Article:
The DA has always been at the forefront of protecting the rights of property owner, whilst ensuring that the poorest and most vulnerable in our society are cared for by the State within its available means.
If decisive action is not taken to address and regulate the issue of on-going and orchestrated land invasions, this crisis will materialise as legislatively enabled expropriation without compensation.

The public and civil society are kindly invited to provide their comments on the PIE Bill before it proceeds to the Portfolio Committee on Human Settlements. Comments can be sent to legislation@da.org.za.

Concourt ruling on water rights a victory for farmers

Note to editors: Please find attached soundbite by Noko Masipa, MP

South African farmers have registered a significant victory over water rights use after the Constitutional Court ruled that water rights holders are entitled to transfer such rights in accordance with the provisions of the National Water Act. In 2013, the Department of Water and Sanitation issued a circular barring farmers from transferring and trading in water use rights. The alienation of water use entitlement and lawful transfer of such ownership to a third party has been contentious for some time.

The DA welcomes this seminal judgement as it puts to rest years of ongoing friction between farmers and the Department of Water and Sanitation (DWS), where the latter wrongfully misinterpreted sections 25(1) and 25(2) of the National Water Act to deny farmers the full benefit of their water rights.

A fair and transparent water rights system is the cornerstone of any successful agriculture and commercialization of the sector, especially for emerging farmers. The Concourt ruling ensures that farm sale transactions will allow the purchaser to become the successor in title of lawful water uses associated with the farm operation, post-closure of the transaction. What’s more disappointing is that farmers who purchased farms or wanted to do so with the sole aim to conduct empowerment programmes were failed by the ANC government’s failure to interpret the National Water Act 36 of 1998.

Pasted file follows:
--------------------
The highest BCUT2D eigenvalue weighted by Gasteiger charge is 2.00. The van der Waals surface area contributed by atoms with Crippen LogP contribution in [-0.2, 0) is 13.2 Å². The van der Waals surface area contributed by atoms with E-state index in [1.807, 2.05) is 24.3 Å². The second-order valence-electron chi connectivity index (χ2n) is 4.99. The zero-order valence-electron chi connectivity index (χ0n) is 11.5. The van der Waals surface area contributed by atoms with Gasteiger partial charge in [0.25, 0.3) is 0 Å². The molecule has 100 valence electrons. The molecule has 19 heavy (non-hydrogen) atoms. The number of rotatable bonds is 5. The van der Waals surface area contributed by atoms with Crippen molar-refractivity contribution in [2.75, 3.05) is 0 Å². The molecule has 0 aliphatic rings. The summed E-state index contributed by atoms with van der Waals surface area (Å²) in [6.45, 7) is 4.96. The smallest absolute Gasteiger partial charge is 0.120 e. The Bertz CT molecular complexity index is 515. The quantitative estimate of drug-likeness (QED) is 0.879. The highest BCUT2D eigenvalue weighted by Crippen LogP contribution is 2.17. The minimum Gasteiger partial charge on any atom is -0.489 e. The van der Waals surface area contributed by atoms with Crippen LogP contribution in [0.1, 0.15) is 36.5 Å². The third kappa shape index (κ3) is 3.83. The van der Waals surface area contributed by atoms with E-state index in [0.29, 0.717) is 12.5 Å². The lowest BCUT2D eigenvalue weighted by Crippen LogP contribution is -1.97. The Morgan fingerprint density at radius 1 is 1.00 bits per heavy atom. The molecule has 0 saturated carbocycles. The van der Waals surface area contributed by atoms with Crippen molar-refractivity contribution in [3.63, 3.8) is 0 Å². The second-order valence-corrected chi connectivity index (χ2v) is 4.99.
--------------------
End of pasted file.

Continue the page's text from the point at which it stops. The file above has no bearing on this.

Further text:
The DA encourages all farmers who previously had their water license applications denied based on the wrongful interpretation of the Act, to resubmit them and have them reevaluated based on the findings of the Concourt.

It is preposterous for the DWS to stand in the way of lawful farm sale agreements to reflect the farm purchaser as the licensee in the title of the water use rights. If farmer A has a source of water that they were not using, they should be allowed to open it up for use by farmer B if they so wish. Such an arrangement is beneficial to both parties as one benefits financially from their water resource while the other is able to carry out their agricultural activities with a steady supply of water. The DWS’s interference in such an arrangement was simply administrative overreach by the government and a violation of the National Water Act.

The DWS’s interference with water rights use was particularly hard on our irrigation-reliant agricultural sector. Most farmers had to jump through hoops to obtain the bare minimum supply of water for their operations. In the current high inflationary environment where food prices have shot through the roof, the government should be making it easy, for farmers to grow their produce without interference.

Part of the friction and confusion that has characterized water use rights in South Africa is that the government has no data to establish who is using water, where and by how much. A critical first step in this regard will be to commission a national water use audit that would provide critical data on the distribution of water sources and all the national stakeholders who use them.

Ministerial Handbook scandal: ANC Cabinet blows R58 million on free water, security upgrades and electricity to escape load-shedding

Note to editors: Please find attached soundbite by Dr Leon Schreiber, MP

In the latest abuse perpetrated by the African National Congress (ANC) through the Ministerial Handbook, the Democratic Alliance (DA) can today reveal that members of President Cyril Ramaphosa’s government have abused over R58 million in taxpayer funds to provide free electricity, water and security upgrades at the 97 luxury mansions – themselves valued at nearly R1 billion – where they live courtesy of South African taxpayers in Cape Town and Pretoria.